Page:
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  1. #1 Vinyl records spin back into vogue 
    Vinyl records spin back into vogue
    By Brian Passey, USA TODAY

    Updated 3h 27m ago |

    CEDAR CITY, Utah As both a music lover and record store owner, Tim Cretsinger is excited about the recent resurgence of vinyl record albums.

    "This is my favorite thing to do hold a batch of records like this," Cretsinger, owner of Groovacious in Cedar City, Utah, says as he hugged a stack of new records close to his chest. "It reminds me of the old days."

    The old days are making a comeback.

    According to recent Nielsen SoundScan numbers, vinyl was the fastest-growing musical format in 2010, with 2.8 million units sold, the format's best year since SoundScan began tracking sales in 1991.

    Vinyl's increase in popularity is providing a beacon of hope for independent record stores an industry that has suffered with the increase of digital downloads this past decade.

    When Cretsinger moved his business from Keiser, Ore., to Cedar City in 2000 there were two other record stores in the college town of about 28,000. Now, the closest independent record store is in Las Vegas, 175 miles away.

    "Vinyl seems to be the light at the end of the tunnel for those of us who have hung in there," he says. "It's kind of a surprising light at the end of the tunnel. It's incredibly exciting."

    Not only have vinyl album sales picked up, but the interest in record players has increased as well. Cretsinger said he got tired of directing his customers to other businesses where they could purchase turntables, so he began offering a small selection at his store in January.

    Like Groovacious, Plan 9 Music stores in Richmond and Charlottesville, Va., are fairly new to the turntable market, but have offered vinyl records since the first store opened in 1981, says owner Jim Bland. Although he never quit selling vinyl, Bland says sales were slow for many years as CDs dominated the market.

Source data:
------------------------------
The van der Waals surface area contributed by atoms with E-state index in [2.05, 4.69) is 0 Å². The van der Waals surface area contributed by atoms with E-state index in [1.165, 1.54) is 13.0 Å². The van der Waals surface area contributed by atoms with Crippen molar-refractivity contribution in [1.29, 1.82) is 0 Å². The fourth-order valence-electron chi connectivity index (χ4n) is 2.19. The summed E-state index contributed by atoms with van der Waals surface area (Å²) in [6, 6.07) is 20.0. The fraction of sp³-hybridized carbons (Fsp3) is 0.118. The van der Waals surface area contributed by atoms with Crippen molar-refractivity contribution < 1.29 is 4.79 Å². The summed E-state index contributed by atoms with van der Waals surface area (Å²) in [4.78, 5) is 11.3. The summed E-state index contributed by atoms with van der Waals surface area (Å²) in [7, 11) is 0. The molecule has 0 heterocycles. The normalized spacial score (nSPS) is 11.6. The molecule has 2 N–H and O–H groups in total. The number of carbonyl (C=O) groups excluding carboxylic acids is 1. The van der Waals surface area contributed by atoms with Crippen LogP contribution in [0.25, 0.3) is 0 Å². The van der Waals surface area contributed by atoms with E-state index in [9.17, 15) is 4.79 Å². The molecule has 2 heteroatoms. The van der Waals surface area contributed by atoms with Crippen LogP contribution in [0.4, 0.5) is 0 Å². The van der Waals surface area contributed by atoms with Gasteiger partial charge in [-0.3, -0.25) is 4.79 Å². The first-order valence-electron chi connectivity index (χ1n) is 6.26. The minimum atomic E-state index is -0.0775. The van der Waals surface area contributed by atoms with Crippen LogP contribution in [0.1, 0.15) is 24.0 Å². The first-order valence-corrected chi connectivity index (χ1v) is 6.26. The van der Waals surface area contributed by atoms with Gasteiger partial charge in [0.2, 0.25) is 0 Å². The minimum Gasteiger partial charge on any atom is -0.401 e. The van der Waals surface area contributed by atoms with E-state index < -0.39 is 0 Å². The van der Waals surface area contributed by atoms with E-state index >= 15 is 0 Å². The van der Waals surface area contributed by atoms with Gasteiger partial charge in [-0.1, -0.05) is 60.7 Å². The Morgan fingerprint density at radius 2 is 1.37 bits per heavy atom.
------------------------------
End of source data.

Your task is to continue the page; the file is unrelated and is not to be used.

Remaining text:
However, as CD sales plummeted in recent years, Plan 9 Music found itself with some open space on the floor. That empty space is now back to the basics.

    "It's filled in with vinyl," Bland says.
    More at the link.

    USA Today
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  2. #2  
    Power CUer noonwitch's Avatar
    Join Date
    Oct 2008
    Warren, MI
    I was one of the last hold outs as far as buying a CD player was concerned. When I realized how crappy pre-recorded cassettes are, I broke down and got a CD player and started buying CDs.

    What I found is this: for me, sound quality on CDs is far superior to vinyl. Especially when it comes to classical music-you can hear every note, every sound. You can't do that with LPs or cassettes.

    The only thing about LPs that is superior is cover art. CDs are small and come in small packages, and you can't see the cover art as well, at least on album cover art that is worth looking at. I still have all my vinyl albums, though, in a crate in the basement.
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  3. #3  
    I like Cds. They're small and the retention of the album format makes for a better listening experience for me. There are plenty of songs that I never would have bought that I eventually liked very much because I played the entire album. I also like the 'concept album' concept. :D
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  4. #4  
    Senior Member enslaved1's Avatar
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    May 2008
    Dallas TX
    Punk has kept vinyl alive all these years. I don't know why, but they have an addiction to putting out LP's, EP's, 7 in, ect, and there are a lot of collector nuts who track down rare records, so often bands put out funky editions for the first run of a record (colored vinyl, picture discs, clear vinyl). There was a little bubble back in the late 90's since the grunge/alternative scene was heavily influenced by punk, and another bubble as the goth/emo/screamo thing (Hot Topic fans) grew, which also is connected to punk. Some metal bands used to put out the occasional collector's edition record, but those were pretty rare.

    Personally, I want to get the money together to get some of the records I see in the big stores, just because it's great to see the album covers big enough to make out what the art is supposed to look like. And I've been seeing them in several big chain stores for at least a year now, if not more. Way to stay on top of the culture USA Today.
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  5. #5  
    Join Date
    Nov 2009
    In Florda. Out smacking around Useful Idiots
    Does this mean I have to go and buy a record player now?
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  6. #6  
    Senior Member namvet's Avatar
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    Jun 2008
    Western Mo
    there's also software to convert records and VHS tapes to CD/DVD.
    Increase the peace
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  7. #7  
    The big Cheese
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    Mar 2004
    The bigest push to vinyl is the DJ scene and club and rave music.

    Its been that way for the past 20 years.

    All the international DJ stars like Olkenfold, VanDyk and Tiesto use vinyl.
    That and every home town wannabe does as well.
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